The Paper assesses shale gas and fracking as they relate to local communities, the environment, UK energy policy and the UK’s commitment to carbon reduction targets under the COP21 agreement. It draws on the report into shale gas and fracking published by the independent Committee on Climate Change in July 2016.
The Briefing Paper concludes that any development of shale gas reserves in the UK must not distract or delay efforts to expand low-carbon renewable energy (including community-owned energy) or other efforts to meet the UK’s long-term 2050 carbon reduction targets.
The key to whether or not fracking is an acceptable practice turns on three points:
- the place of shale gas within a transitional energy policy committed to a low carbon economy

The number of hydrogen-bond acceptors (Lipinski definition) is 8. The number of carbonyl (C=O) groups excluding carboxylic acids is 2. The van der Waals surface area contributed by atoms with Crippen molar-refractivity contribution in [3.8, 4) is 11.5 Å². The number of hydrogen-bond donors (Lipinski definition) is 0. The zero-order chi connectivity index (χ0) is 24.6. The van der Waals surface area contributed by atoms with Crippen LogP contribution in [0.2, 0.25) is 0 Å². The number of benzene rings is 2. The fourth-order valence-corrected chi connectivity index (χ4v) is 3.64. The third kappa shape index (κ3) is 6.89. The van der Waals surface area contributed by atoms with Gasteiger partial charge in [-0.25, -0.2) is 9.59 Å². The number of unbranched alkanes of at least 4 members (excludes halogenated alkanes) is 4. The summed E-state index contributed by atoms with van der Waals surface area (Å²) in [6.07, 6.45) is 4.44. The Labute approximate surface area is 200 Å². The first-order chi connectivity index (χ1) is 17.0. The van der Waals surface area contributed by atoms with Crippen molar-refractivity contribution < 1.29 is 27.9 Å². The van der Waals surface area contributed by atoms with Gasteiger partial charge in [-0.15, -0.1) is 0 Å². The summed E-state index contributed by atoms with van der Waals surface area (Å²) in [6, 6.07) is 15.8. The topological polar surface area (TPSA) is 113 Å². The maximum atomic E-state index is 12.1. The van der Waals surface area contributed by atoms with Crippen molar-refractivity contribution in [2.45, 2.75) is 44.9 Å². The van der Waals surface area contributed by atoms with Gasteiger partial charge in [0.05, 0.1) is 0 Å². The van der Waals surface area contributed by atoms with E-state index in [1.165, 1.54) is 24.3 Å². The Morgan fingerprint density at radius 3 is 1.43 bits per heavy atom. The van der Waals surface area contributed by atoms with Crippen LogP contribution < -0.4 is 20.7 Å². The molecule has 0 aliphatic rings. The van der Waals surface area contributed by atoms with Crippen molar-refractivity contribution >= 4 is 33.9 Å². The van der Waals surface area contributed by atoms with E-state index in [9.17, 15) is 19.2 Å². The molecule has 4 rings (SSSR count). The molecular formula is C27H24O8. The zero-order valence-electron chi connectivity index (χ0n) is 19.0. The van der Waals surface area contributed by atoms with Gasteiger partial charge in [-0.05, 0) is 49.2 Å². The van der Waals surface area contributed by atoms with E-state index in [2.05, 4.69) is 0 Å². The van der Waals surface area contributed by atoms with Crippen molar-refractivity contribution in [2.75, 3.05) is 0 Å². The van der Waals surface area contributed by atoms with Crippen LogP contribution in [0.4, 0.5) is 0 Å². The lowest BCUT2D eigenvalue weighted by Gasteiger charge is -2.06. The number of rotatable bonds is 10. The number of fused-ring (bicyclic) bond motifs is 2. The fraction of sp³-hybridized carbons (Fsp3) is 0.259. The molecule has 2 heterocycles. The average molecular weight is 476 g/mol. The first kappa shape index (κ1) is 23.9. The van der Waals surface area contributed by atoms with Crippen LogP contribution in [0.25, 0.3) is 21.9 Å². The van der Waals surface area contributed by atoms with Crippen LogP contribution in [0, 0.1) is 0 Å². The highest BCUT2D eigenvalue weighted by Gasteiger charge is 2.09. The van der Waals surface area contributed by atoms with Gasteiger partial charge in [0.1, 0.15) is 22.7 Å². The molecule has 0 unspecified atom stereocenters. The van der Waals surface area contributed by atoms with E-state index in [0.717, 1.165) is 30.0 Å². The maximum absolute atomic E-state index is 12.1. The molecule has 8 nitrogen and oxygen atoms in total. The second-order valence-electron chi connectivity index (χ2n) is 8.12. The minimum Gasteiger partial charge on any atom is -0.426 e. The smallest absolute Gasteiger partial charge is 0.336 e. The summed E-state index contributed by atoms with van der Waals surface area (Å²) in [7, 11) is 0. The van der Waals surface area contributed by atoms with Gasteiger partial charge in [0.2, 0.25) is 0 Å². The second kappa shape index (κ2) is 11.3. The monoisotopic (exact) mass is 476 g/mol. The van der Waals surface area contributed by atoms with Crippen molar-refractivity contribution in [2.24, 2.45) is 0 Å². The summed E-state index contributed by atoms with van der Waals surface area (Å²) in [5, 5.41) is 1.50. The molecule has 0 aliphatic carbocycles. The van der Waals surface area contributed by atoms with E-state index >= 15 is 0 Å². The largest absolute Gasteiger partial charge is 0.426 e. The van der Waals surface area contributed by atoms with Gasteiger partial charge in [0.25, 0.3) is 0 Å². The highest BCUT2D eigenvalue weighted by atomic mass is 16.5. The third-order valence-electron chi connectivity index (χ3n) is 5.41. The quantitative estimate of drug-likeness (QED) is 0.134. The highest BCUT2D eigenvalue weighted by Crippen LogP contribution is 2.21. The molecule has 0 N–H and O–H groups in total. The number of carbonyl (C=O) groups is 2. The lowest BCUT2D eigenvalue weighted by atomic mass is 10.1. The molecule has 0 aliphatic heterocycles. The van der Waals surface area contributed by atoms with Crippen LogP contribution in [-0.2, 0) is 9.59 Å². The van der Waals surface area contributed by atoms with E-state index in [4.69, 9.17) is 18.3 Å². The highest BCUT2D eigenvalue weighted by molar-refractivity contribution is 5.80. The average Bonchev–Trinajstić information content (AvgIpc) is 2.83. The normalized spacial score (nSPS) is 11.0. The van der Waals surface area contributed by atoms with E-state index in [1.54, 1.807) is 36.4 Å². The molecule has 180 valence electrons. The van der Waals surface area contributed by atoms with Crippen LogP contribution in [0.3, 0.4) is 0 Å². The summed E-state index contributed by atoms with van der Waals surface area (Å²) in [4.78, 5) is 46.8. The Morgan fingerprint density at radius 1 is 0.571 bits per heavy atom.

- the adequacy and robustness of the regulatory regime under which it is conducted
- the robustness of local planning and decision-making processes
The Briefing Paper accepts that a robust planning and regulatory regime is possible. Ongoing research into, and monitoring of, any impact on health and the environment is needed as part of that regime.
The Paper recognises and sympathises with the concerns of individuals and communities who are directly affected by fracking activities in their neighbourhoods and asks that their legitimate concerns are heard. Where developments go forward it is essential that appropriate protections and compensation are put in place.